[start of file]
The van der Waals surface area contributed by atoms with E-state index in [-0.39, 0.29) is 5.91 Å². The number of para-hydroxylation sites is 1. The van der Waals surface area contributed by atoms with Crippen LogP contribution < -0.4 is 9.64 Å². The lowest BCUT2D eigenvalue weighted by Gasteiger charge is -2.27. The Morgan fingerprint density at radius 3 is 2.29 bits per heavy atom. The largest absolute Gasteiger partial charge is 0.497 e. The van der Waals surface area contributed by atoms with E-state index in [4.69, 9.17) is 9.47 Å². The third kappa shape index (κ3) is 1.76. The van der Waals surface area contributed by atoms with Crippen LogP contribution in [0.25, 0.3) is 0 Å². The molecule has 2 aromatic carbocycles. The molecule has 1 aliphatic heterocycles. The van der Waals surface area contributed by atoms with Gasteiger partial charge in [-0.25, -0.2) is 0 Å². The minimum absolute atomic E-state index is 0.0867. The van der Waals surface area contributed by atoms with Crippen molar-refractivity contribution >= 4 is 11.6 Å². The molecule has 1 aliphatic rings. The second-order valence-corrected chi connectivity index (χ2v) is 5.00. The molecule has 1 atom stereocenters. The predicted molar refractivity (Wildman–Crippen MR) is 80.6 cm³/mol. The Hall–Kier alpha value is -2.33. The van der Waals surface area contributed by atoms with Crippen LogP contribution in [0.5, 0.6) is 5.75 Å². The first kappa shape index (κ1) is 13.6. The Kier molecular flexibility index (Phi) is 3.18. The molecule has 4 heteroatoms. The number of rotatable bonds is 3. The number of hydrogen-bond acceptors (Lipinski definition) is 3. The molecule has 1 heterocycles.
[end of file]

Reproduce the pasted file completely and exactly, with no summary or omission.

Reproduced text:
The van der Waals surface area contributed by atoms with E-state index in [-0.39, 0.29) is 5.91 Å². The number of para-hydroxylation sites is 1. The van der Waals surface area contributed by atoms with Crippen LogP contribution < -0.4 is 9.64 Å². The lowest BCUT2D eigenvalue weighted by Gasteiger charge is -2.27. The Morgan fingerprint density at radius 3 is 2.29 bits per heavy atom. The largest absolute Gasteiger partial charge is 0.497 e. The van der Waals surface area contributed by atoms with E-state index in [4.69, 9.17) is 9.47 Å². The third kappa shape index (κ3) is 1.76. The van der Waals surface area contributed by atoms with Crippen LogP contribution in [0.25, 0.3) is 0 Å². The molecule has 2 aromatic carbocycles. The molecule has 1 aliphatic heterocycles. The van der Waals surface area contributed by atoms with Gasteiger partial charge in [-0.25, -0.2) is 0 Å². The minimum absolute atomic E-state index is 0.0867. The van der Waals surface area contributed by atoms with Crippen molar-refractivity contribution >= 4 is 11.6 Å². The molecule has 1 aliphatic rings. The second-order valence-corrected chi connectivity index (χ2v) is 5.00. The molecule has 1 atom stereocenters. The predicted molar refractivity (Wildman–Crippen MR) is 80.6 cm³/mol. The Hall–Kier alpha value is -2.33. The van der Waals surface area contributed by atoms with Crippen LogP contribution in [0.5, 0.6) is 5.75 Å². The first kappa shape index (κ1) is 13.6. The Kier molecular flexibility index (Phi) is 3.18. The molecule has 4 heteroatoms. The number of rotatable bonds is 3. The number of hydrogen-bond acceptors (Lipinski definition) is 3. The molecule has 1 heterocycles.